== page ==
what they call the ‘narrative stage’ of the advertisements. The narrative stage is where a story is
told and then made relevant to the product or service and this is also the nature of the majority of
the empirical data up for analysis in this thesis.
In their article, Feng and Wignell (2011: 5) identify two different voices in regard to TV
advertisements. The first one is ‘character voice’ which is defined as utterances and nonverbal
behaviour of participants who play the role of a character in the advert. The second voice is the
‘discursive voice’ which is understood as the social practice that is rendered in the advert. A social
practice could be to go see a doctor or any other action that has a socially accepted formula (Feng
& Wignell, 2011: 6). The character voice in advertisements is used to construct the two following
propositions; 1) The character believes that the product is effective (attribution) and 2) This belief
together with other evidence demonstrates to the viewer that the product is effective
(endorsement). Relating this to employer branding, an interviewed employee may construct
attribution to a given company by stating that it is a great place to work. Then by explaining why
the company is a great place to work by for instance mentioning benefits and rewards, the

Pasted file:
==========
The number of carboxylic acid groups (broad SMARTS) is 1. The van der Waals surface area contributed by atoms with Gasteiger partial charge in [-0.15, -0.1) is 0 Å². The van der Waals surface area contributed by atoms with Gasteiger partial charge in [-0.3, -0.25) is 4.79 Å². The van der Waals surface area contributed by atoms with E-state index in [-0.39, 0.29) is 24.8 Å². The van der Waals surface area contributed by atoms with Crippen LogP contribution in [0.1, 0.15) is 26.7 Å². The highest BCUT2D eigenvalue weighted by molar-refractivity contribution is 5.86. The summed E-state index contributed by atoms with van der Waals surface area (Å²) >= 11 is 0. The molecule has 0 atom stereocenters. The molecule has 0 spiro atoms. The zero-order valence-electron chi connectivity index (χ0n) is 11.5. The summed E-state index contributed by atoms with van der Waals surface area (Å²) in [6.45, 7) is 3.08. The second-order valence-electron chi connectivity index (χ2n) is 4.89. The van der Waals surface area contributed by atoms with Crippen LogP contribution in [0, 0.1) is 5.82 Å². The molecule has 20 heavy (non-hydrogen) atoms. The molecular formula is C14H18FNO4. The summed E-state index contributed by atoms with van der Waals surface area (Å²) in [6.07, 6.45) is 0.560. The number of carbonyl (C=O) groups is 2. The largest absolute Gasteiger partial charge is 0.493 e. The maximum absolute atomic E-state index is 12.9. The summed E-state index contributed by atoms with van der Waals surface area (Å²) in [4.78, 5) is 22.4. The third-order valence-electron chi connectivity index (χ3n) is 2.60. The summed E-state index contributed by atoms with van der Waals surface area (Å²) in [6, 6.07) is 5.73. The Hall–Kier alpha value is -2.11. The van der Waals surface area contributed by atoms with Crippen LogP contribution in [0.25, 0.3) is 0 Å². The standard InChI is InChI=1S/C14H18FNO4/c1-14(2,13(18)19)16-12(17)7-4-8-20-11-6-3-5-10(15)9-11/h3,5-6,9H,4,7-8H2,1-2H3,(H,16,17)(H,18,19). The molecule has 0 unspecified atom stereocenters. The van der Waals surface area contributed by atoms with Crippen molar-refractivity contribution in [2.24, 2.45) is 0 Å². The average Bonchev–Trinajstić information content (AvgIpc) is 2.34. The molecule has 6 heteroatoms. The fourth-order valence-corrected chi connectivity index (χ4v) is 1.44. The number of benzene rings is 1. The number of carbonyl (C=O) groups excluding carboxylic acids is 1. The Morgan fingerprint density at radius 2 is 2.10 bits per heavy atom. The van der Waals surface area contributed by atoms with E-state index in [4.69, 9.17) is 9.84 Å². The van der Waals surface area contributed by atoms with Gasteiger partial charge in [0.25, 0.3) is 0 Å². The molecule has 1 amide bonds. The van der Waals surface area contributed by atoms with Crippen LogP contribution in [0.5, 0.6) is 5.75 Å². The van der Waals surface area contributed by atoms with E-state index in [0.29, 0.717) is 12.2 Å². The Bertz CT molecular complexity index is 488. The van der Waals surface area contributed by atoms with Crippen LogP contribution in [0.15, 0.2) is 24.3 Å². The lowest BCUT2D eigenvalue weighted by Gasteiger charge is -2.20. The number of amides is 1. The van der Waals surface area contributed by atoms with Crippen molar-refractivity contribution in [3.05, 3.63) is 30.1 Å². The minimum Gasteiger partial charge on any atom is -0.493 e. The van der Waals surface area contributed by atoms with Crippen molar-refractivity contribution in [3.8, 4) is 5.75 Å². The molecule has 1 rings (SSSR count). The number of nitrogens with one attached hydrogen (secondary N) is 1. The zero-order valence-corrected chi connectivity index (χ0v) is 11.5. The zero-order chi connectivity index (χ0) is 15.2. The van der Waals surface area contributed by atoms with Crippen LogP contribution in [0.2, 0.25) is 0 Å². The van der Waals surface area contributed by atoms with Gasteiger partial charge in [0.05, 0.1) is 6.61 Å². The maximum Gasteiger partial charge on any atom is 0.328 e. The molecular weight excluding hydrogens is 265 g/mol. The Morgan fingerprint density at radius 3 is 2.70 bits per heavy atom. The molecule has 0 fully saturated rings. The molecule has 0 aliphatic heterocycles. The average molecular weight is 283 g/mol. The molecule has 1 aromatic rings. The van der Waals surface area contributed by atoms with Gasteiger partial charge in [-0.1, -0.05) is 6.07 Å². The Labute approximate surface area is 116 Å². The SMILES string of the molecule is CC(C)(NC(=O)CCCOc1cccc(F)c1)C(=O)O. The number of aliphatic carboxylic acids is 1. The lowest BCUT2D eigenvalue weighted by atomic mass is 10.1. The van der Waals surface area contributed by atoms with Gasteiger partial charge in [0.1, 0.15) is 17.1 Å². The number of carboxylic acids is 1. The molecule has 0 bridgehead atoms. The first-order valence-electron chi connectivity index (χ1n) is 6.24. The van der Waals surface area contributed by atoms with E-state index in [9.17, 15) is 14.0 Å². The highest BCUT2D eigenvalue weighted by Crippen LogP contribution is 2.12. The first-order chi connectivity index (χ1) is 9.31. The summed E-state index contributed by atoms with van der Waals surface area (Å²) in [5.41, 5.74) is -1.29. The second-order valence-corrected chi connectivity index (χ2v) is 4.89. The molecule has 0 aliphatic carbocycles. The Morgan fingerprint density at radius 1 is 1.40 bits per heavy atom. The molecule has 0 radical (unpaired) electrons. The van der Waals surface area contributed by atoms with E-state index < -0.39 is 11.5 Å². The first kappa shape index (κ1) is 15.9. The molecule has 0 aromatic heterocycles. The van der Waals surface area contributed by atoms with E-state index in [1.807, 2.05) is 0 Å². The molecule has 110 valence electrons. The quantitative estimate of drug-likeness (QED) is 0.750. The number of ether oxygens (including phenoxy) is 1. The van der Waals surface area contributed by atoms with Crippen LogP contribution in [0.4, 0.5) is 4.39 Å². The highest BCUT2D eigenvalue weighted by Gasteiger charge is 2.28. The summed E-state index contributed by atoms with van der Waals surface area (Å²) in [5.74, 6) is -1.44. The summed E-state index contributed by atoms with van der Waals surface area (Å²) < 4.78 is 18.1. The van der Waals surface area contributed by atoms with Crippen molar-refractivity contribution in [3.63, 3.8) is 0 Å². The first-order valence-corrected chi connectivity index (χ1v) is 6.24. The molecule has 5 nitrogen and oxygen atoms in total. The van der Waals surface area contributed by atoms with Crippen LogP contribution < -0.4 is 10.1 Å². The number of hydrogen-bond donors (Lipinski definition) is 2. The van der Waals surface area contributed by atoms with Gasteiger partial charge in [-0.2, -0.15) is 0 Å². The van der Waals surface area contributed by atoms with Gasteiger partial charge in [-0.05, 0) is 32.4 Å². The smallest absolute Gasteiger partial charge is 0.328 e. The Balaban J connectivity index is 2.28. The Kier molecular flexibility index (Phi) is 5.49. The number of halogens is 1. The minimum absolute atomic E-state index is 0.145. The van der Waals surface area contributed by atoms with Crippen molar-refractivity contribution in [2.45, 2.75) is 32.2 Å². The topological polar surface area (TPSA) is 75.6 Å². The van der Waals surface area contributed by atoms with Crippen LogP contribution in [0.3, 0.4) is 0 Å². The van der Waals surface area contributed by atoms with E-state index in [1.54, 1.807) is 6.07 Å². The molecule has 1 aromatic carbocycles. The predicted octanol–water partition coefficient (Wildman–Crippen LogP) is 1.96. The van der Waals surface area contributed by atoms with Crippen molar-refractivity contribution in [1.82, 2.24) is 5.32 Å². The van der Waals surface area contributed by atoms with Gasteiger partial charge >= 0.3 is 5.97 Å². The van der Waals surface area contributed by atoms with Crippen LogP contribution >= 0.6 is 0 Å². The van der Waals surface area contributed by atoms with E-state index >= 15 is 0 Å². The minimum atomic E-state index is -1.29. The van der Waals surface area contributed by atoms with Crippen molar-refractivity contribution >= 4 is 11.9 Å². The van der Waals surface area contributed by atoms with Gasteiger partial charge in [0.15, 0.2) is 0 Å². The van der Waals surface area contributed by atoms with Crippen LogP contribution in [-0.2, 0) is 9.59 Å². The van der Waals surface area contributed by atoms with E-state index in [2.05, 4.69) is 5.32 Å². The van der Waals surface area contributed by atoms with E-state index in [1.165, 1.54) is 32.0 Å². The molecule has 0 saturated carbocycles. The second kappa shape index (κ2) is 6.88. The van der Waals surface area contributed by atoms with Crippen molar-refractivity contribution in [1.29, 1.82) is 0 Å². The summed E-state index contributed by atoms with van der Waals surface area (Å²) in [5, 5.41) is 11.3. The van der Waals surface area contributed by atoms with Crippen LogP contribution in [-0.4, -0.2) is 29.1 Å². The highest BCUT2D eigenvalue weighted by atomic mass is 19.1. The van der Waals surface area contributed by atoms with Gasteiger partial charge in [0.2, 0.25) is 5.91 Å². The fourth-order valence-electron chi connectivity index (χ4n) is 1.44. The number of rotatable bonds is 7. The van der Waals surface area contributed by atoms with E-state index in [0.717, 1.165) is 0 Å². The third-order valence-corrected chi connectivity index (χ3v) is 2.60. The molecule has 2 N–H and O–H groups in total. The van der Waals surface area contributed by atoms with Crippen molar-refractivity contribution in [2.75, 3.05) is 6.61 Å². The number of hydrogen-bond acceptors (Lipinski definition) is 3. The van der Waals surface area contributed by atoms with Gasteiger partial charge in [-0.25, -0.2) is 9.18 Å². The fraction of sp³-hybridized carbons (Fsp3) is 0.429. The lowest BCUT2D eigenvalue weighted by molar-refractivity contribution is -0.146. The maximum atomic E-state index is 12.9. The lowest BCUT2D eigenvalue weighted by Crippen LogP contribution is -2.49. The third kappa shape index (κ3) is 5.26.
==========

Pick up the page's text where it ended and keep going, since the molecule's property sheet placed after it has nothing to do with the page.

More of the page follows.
interviewee endorses the company.
Feng and Wignell (2011) conducted their research on 21 Chinese Colgate TV advertisements and
sought to examine how the characters in the adverts expressed their belief and pro attitude
through multimodal resources, meaning that they looked at both what was said but also facial
expressions and gestures. In connection with this examination, they also uncovered what features
and statements enhanced the persuasiveness of the advertisement. Had they been attempting to
register the use of persuasion strategies it would easily have been implemented as part of the
analysis. Therefore, the analytical approach of Feng and Wignell (2011) will be adopted in the
analysis of the empirical data pertaining to this thesis. However, the focus will not be on the
identification of voices but rather on the identification of persuasion strategies.
In their analytical approach, Feng and Wignell (2011: 9-10) start out by describing the outline of
the advertisement and emphasize what is the content of the different shots. From this, they then
explain how most advertisements are built around the same formula of having an intertextual
voice express a personal desire followed by a preference (the product). Then typically, the voice or
character will justify his/her preference by stating all the positive qualities of the product. As the
focus of the research by Feng and Wignell is the intertextual voices, they scrutinize the
identification of the source of voice. They describe how the voice is constructed through actions
and attributes and thus made possible for the viewer to identify.